Thursday, November 29, 2018
How we treat each possible scenario upon First Contact
Officer A1ON5678's Personal Log:
So much work is going on right now. With two more ships commissioned and ready to go into service. The industrial base coming on line and understanding the flora and fauna of space has been exhilarating. Our crews continually run combat drills and defensive perimeters are in the review stages.
It is conceivable that we could discover aliens with the over 20,000 scans running in from both of our stations and the constant exploring and patrol missions we are conducting. We scour the cosmos looking for radio signals, and though we're capable of interstellar space travel, it is remotely possible that we could find what we're looking for. With our Faster Than Light drives, we can warp or jump across the cosmos.
Back in 2018, when NASA landed InSight on Mars. Where life could theoretically exist on Mars, or on Europa, a moon of Jupiter, which appears to have an underground ocean. It's even possible (though highly unlikely) that these nearby life forms could be sentient. It is consistent with current human exploration of the solar system that intelligent beings could have evolved in the deep oceans of Europa.
I am both afraid and curious at the same time. An instiatible human condition that makes us want to keep exploring and wanting to learn about everything. Yet, it comes with risks for both myself and the rest of the human race. Not only with our lives but our entire existence into the future.
Another possibility is that, intelligent extraterrestrial beings have traveled from a distant star system and taken up residence in our solar system. They might be living in an underground base on Mars or the moon, or they could be residing in the asteroid belt (or any number of other plausible, albeit unlikely, options). A monolith could be residing right on our own moon, emitting magnetic pulses.
Considering these scenarios, what would we do if we encountered an alien race? As it turns out, the question has garnered considerable academic thought, this is not just as an inquiry in human psychology, but also as a way of contemplating what aliens might do if they ever found us. From astronomers to ufologists to anthropologists, scholars who have contemplated the various "contact scenarios" believe our course of action would strongly depend on the relative intelligence level of the newfound beings.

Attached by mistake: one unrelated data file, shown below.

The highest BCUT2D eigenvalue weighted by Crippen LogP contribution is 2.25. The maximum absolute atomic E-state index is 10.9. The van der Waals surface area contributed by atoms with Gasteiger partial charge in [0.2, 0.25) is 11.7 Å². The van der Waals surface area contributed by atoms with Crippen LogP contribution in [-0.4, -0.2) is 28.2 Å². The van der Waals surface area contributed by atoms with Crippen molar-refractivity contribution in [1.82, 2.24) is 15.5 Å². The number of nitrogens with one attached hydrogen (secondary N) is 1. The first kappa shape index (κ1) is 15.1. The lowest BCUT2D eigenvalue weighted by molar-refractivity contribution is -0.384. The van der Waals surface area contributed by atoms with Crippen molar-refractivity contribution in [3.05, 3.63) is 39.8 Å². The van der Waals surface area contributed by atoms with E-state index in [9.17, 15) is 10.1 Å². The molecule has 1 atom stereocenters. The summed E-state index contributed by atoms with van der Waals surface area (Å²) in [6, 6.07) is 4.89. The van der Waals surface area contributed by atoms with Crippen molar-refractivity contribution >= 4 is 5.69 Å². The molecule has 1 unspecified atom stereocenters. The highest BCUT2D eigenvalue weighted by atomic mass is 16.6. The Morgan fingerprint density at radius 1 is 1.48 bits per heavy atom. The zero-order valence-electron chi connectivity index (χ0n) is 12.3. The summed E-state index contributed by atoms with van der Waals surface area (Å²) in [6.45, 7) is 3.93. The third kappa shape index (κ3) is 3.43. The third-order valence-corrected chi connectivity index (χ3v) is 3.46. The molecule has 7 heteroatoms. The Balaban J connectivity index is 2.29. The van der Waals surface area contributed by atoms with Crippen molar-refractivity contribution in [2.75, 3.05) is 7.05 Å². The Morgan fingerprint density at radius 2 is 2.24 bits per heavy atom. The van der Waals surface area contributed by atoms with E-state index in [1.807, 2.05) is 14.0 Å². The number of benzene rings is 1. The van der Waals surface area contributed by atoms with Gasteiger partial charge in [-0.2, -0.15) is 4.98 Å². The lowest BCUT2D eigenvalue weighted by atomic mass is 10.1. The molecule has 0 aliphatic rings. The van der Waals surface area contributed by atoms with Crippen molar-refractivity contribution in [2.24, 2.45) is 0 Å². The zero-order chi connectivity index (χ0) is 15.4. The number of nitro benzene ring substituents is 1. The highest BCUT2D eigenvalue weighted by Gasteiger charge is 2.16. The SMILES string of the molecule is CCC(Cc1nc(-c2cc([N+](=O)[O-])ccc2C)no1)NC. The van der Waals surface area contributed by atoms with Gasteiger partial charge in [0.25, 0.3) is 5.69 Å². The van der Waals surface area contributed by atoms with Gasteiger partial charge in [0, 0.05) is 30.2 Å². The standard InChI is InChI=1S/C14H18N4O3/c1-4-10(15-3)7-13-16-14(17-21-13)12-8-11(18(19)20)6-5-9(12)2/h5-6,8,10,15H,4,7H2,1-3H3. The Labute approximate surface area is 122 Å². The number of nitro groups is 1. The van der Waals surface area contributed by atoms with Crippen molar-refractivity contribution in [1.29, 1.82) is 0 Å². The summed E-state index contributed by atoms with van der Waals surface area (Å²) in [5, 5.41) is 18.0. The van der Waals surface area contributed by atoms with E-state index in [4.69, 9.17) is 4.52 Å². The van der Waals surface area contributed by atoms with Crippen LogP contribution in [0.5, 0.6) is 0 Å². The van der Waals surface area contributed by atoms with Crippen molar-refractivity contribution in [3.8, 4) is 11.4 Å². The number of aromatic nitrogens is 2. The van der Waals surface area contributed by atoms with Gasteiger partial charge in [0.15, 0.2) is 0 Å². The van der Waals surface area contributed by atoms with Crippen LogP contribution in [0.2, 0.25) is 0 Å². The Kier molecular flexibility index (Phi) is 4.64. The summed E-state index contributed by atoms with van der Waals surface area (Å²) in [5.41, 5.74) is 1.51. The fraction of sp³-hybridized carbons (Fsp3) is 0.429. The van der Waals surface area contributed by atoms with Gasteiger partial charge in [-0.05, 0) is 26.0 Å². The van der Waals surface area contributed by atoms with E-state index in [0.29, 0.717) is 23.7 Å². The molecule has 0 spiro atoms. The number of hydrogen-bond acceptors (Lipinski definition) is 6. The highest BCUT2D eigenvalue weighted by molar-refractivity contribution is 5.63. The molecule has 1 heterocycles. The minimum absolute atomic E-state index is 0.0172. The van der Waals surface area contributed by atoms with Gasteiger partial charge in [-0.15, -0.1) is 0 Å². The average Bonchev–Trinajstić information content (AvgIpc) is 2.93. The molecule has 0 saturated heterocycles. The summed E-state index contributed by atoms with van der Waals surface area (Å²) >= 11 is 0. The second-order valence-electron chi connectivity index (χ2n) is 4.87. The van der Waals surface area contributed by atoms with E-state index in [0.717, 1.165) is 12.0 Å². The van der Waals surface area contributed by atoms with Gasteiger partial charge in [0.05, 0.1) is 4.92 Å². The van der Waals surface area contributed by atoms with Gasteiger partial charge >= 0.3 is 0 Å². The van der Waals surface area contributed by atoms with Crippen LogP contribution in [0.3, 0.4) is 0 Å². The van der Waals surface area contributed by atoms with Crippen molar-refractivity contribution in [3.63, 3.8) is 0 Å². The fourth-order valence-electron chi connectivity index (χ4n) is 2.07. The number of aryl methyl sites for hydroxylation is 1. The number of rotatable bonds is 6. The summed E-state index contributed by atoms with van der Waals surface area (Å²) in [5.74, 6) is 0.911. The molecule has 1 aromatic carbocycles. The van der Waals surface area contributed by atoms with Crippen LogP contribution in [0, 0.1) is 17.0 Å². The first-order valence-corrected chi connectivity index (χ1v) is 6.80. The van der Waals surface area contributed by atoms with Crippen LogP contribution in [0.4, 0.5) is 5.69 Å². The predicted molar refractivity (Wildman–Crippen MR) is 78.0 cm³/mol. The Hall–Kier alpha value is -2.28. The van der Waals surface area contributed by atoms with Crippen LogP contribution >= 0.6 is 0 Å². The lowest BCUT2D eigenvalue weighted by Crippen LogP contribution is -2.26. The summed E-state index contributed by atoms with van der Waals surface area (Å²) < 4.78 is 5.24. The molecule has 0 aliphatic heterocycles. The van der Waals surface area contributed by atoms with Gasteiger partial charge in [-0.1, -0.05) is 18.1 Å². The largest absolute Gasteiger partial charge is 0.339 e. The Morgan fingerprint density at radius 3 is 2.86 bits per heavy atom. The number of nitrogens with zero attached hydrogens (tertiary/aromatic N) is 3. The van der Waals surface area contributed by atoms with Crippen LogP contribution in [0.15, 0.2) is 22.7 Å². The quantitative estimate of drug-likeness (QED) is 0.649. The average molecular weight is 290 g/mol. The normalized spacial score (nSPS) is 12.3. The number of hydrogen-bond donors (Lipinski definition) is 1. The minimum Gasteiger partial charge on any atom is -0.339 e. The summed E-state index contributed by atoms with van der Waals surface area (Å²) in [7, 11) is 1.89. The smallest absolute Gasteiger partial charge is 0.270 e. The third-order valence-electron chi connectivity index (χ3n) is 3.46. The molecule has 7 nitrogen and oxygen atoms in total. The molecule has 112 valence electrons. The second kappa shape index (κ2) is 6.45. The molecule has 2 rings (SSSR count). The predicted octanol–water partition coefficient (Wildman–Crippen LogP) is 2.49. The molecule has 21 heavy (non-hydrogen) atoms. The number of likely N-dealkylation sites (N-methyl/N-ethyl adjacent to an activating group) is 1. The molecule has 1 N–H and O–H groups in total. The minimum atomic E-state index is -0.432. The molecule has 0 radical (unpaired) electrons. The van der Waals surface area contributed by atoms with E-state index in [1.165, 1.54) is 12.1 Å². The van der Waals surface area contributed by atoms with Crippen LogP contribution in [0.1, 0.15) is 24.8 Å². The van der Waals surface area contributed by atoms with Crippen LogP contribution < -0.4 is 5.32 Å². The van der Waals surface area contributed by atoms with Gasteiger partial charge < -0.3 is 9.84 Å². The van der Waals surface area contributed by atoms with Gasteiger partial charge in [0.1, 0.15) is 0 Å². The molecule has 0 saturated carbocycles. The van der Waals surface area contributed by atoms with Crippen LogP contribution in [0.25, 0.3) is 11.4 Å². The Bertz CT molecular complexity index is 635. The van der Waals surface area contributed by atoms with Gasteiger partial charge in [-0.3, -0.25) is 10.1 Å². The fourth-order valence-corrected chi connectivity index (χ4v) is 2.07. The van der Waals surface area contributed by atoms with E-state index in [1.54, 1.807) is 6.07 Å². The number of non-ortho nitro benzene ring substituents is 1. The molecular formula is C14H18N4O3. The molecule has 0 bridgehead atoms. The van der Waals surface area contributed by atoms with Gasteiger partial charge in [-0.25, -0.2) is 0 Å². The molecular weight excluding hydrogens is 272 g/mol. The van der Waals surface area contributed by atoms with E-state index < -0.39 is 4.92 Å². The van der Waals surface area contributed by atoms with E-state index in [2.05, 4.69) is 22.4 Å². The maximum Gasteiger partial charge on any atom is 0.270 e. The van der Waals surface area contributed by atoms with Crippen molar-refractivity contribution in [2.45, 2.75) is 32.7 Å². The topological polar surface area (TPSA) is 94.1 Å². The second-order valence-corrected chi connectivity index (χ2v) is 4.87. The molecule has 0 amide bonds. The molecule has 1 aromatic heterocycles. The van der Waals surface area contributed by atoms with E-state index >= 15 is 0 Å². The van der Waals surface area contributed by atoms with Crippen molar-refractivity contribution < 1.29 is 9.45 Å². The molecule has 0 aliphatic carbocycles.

As we move into the outer Solar System and beyond, the possibility exists that we may encounter an extraterrestrial species engaged in similar exploration. How we approach first contact has been a theme of science fiction for many years in the past. The treatment of how we do that is clearly defined in our training under "First Contact" protocol.
How we use our first contact protocols to handle these precarious situations. A Major General in the US Air Force (now retired) with combat experience in several earth wars, Ken brings a perspective seasoned by command and a deep knowledge of military history to issues of confrontation and outcomes, building on our current rules of engagement to ask how we will manage an encounter with another civilization, one whose consequences would be momentous for our species. But that is based on our earth only experiences.
Consider this scenario as we are exploring. How do two ships approach each other in a first contact setting? When it happens it will be a pivotal moment for human history. The slightest mistake or misperceived intention could cascade into violence. Therefore even future deep space robotic probes, let alone a true interstellar ship whether crewed by humans or AI, should incorporate courses of action for this possibility.
The development of first contact protocols is obviously rife with unknowns since we only have a one-planet historical data set build on; nevertheless we must proceed. The bulk of the thinking on first contact so far has focused on a remote contact via electromagnetic signal exchange (SETI) or finding non-sentient microbiota (aka Apollo post-mission quarantine), but what if we stumble upon another intelligence in space? Admittedly, this may not be the most likely course of action, but as we start to move deeper into space it is an increasing possibility. Through centuries of trial and error, protocols have been developed for military ship and aircraft encounters on Earth. These earth protocols provide as good a basis as we have for building extraterrestrial first contact protocols.
The treatment of each possible scenario must by considered carefully and thoughtfully. The three fundamental principals we operate by are a) be predictable, b) avoid any appearance of hostile intent and c) attempt communication.